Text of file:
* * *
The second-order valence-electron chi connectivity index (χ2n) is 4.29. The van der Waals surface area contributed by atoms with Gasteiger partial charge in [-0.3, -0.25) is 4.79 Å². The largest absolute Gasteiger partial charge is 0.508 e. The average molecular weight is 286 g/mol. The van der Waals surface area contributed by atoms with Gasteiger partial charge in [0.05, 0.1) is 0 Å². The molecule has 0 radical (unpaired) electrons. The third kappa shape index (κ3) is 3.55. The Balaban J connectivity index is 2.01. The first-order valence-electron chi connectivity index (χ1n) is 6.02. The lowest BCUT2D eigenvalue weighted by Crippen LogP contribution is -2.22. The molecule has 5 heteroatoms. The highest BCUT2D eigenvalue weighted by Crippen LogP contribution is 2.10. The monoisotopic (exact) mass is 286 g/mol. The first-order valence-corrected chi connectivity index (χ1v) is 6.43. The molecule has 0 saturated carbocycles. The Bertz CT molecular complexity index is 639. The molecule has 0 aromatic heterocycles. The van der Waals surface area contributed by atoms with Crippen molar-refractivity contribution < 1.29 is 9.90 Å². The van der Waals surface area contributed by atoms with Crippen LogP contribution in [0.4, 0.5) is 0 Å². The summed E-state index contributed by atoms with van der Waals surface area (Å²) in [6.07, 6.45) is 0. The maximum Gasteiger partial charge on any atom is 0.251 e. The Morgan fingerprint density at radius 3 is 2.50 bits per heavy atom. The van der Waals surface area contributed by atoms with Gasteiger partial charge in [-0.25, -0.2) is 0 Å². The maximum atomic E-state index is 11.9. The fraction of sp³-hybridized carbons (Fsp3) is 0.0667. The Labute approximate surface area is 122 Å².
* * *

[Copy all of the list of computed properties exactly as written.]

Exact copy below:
The second-order valence-electron chi connectivity index (χ2n) is 4.29. The van der Waals surface area contributed by atoms with Gasteiger partial charge in [-0.3, -0.25) is 4.79 Å². The largest absolute Gasteiger partial charge is 0.508 e. The average molecular weight is 286 g/mol. The van der Waals surface area contributed by atoms with Gasteiger partial charge in [0.05, 0.1) is 0 Å². The molecule has 0 radical (unpaired) electrons. The third kappa shape index (κ3) is 3.55. The Balaban J connectivity index is 2.01. The first-order valence-electron chi connectivity index (χ1n) is 6.02. The lowest BCUT2D eigenvalue weighted by Crippen LogP contribution is -2.22. The molecule has 5 heteroatoms. The highest BCUT2D eigenvalue weighted by Crippen LogP contribution is 2.10. The monoisotopic (exact) mass is 286 g/mol. The first-order valence-corrected chi connectivity index (χ1v) is 6.43. The molecule has 0 saturated carbocycles. The Bertz CT molecular complexity index is 639. The molecule has 0 aromatic heterocycles. The van der Waals surface area contributed by atoms with Crippen molar-refractivity contribution < 1.29 is 9.90 Å². The van der Waals surface area contributed by atoms with Crippen LogP contribution in [0.4, 0.5) is 0 Å². The summed E-state index contributed by atoms with van der Waals surface area (Å²) in [6.07, 6.45) is 0. The maximum Gasteiger partial charge on any atom is 0.251 e. The Morgan fingerprint density at radius 3 is 2.50 bits per heavy atom. The van der Waals surface area contributed by atoms with Gasteiger partial charge in [-0.25, -0.2) is 0 Å². The maximum atomic E-state index is 11.9. The fraction of sp³-hybridized carbons (Fsp3) is 0.0667. The Labute approximate surface area is 122 Å².